This article provides us with the overarching idea of navigating the space between research and implementation, an important part of practicing any particular science, but especially conservation science. Maas et al. aims to answer these three questions: do we have our priorities right? Are we documenting and learning from our successes and failures through evaluation? And who are we including or excluding in the spaces between research and implementation? This article follows the key theme of taking a transdisciplinary turn when it comes to research and implementation practices. A transdisciplinary turn implies “(. . .) going beyond the call of multi- or even inter-disciplinary to engage deliberately with the societal contexts in which we conduct and publish our research (Maas et al. 2019). This is very important to our symposium in order to follow the idea of understanding and creating environment across boundaries. Conservation science is nothing without its research, but it is also nothing without implementation of this research.
Reed, James Van, Jos Van Barlow, Rachel Van Carmenta, Josh Van Vianen, and Terry Van Sunderland. (September 5, 2019) “Engaging Multiple Stakeholders to Reconcile Climate, Conservation and Development Objectives in Tropical Landscapes.” Biological Conservation 283, no. October. https://www.sciencedirect.com/science/article/pii/S0006320719305737.
This reference touches upon a crucial issue within conservation, who has a say? Who has a say in how and through whom land is protected? Are those voices equal? Are the individuals impacted most directly heard most fairly? This article places their support behind ideas that we have briefly touched upon in class, local and people-based initiatives are most successful and that engagement at all levels, not simply in a top-down fashion produces the best outcome for all of the stakeholders and non-stakeholders alike. This article also focuses on the importance of moving away from seeing issues of conservation and climate change as singular quarrels that have a set goal or target and one way to achieve it, rather viewing them as multi-disciplinary and transtopic issues is a more accurate description, which will in turn help to directly address all parts of the problem.
Rose, David Christian, Tatsuya Amano, Juan P. González-Varo, Nibedita Mukherjee, Rebecca J. Robertson, Benno I. Simmons, Hannah S. Wauchope, and William J. Sutherland. “Calling for a New Agenda for Conservation Science to Create Evidence-Informed Policy.” Biological Conservation 238 (October 1, 2019): 108222. https://doi.org/10.1016/j.biocon.2019.108222.
This study investigates the difficulties with improving the use of scientific evidence in conservation policies. After conducting an extensive study, ten major barriers were defined, which were then put into three themes. These new comprehensive barriers are as follows: 1) conservation is not a political concern, 2) there is a severe lack of engagement between scientists and decision-makers, and 3) conservation issues are complicated and uncertain. This led to the understanding that instead of focusing on barriers and solutions, we must first focus on overcoming implementation challenges that are preventing these solutions from working. This is a good fundamental paper for understanding the ways in which we must approach this topic, by starting at the base problem of the subject and then turning towards determining barriers and solutions.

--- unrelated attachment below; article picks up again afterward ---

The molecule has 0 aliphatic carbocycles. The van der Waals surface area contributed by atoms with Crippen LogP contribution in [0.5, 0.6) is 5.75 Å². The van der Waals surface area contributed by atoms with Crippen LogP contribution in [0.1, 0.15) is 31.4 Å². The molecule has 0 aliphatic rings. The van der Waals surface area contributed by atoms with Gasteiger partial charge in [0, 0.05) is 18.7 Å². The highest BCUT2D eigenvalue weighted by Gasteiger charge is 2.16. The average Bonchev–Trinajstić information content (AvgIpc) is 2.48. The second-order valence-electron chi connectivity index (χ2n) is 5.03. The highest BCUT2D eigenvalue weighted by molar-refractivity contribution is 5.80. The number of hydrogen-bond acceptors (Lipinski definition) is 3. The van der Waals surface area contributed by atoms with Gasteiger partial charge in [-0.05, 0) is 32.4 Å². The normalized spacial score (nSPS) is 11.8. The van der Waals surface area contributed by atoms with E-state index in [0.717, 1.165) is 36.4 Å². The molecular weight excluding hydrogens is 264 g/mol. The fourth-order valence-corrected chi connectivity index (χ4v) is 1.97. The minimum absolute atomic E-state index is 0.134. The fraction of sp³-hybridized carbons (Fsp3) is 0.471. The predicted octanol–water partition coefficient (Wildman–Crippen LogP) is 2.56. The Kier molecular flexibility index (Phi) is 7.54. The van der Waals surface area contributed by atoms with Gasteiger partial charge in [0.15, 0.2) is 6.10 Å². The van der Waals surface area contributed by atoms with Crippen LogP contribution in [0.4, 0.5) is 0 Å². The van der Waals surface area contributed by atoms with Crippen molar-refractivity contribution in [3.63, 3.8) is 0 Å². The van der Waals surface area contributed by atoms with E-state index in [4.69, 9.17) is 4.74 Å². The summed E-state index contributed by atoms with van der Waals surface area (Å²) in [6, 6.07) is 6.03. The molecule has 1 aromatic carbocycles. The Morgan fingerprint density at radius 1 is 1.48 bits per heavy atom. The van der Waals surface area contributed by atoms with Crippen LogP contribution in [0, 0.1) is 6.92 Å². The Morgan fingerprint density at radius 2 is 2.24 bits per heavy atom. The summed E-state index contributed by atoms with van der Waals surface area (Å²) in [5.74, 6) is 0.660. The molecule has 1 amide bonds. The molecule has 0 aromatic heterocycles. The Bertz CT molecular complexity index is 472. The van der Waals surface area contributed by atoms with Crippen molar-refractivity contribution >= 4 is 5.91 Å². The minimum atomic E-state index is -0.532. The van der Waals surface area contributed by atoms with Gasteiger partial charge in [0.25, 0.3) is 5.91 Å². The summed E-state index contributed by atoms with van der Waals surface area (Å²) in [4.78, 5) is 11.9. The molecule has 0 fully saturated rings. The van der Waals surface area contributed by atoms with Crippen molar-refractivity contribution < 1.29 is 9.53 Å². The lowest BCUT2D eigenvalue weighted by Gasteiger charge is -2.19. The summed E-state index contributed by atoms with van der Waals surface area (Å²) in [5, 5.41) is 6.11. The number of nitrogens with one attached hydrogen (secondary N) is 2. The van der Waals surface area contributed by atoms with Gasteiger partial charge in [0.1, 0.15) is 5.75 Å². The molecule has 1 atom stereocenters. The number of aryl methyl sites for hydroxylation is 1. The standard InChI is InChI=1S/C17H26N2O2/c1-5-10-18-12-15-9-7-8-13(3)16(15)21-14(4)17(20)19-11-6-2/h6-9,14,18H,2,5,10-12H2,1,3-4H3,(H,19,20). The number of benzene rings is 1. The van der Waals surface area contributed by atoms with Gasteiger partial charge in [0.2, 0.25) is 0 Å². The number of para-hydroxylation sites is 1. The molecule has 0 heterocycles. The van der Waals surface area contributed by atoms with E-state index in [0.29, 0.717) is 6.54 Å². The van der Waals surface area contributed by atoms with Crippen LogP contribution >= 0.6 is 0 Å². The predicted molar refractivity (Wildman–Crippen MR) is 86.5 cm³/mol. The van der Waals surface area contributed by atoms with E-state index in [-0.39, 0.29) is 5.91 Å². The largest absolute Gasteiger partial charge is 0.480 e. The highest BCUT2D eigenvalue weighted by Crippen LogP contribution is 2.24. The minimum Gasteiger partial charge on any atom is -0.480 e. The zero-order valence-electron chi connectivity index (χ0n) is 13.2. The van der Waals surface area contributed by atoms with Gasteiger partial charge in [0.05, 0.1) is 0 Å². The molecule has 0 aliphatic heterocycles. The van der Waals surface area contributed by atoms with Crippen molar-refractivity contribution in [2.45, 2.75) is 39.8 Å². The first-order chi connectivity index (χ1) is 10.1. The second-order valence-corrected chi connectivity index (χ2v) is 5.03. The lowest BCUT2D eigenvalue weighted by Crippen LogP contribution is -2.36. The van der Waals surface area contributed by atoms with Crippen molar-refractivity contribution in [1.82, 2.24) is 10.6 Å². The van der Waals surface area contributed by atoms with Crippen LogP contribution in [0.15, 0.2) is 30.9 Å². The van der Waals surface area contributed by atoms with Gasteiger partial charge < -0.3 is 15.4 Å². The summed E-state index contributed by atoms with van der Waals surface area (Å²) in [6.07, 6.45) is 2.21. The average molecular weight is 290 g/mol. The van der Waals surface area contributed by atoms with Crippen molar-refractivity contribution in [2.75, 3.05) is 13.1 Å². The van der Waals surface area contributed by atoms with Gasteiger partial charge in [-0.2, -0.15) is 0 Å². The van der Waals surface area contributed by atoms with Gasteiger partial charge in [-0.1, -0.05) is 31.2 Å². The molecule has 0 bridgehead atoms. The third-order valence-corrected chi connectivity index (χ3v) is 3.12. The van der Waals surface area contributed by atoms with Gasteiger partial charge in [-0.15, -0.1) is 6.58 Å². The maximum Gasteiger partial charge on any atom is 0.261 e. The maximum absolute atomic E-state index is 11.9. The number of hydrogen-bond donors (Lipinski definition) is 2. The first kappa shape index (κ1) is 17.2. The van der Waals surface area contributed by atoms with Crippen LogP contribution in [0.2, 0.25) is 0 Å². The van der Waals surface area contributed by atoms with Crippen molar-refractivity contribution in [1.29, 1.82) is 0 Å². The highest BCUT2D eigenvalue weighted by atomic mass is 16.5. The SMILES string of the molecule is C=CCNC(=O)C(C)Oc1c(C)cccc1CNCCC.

Sutherland, William J., Nigel G. Taylor, Douglas MacFarlane, Tatsuya Amano, Alec P. Christie, Lynn V. Dicks, Anaëlle J. Lemasson, et al. “Building a Tool to Overcome Barriers in Research-Implementation Spaces: The Conservation Evidence Database.” Biological Conservation 238 (2019): 108199. https://doi.org/10.1016/j.biocon.2019.108199.
This article explores a unique system that has been developed to bridge the gap between conservation practitioners, policy-makers, and researchers. The Conservation Evidence is an open access database that was created to solve barriers that are routinely faced when trying to bridge the gap between research and implementation: “(. . .) lack of time, inaccessibility of evidence, real of perceived irrelevance of scientific research to practical questions, and the politically motivated spread of disinformation” (Sutherland et al. 2019). The formation of this database is established on finding discipline-wide literature and synthesizing subject-wide evidence to create an easily understandable index of scientific evidence of the impacts of conservation intervention on biodiversity. It also forms a space in which researchers and practitioners can interact by collaborating on pursuing evidence-based conservation. This is important in the way that it introduces a solution specifically with the research-implementation gap in mind.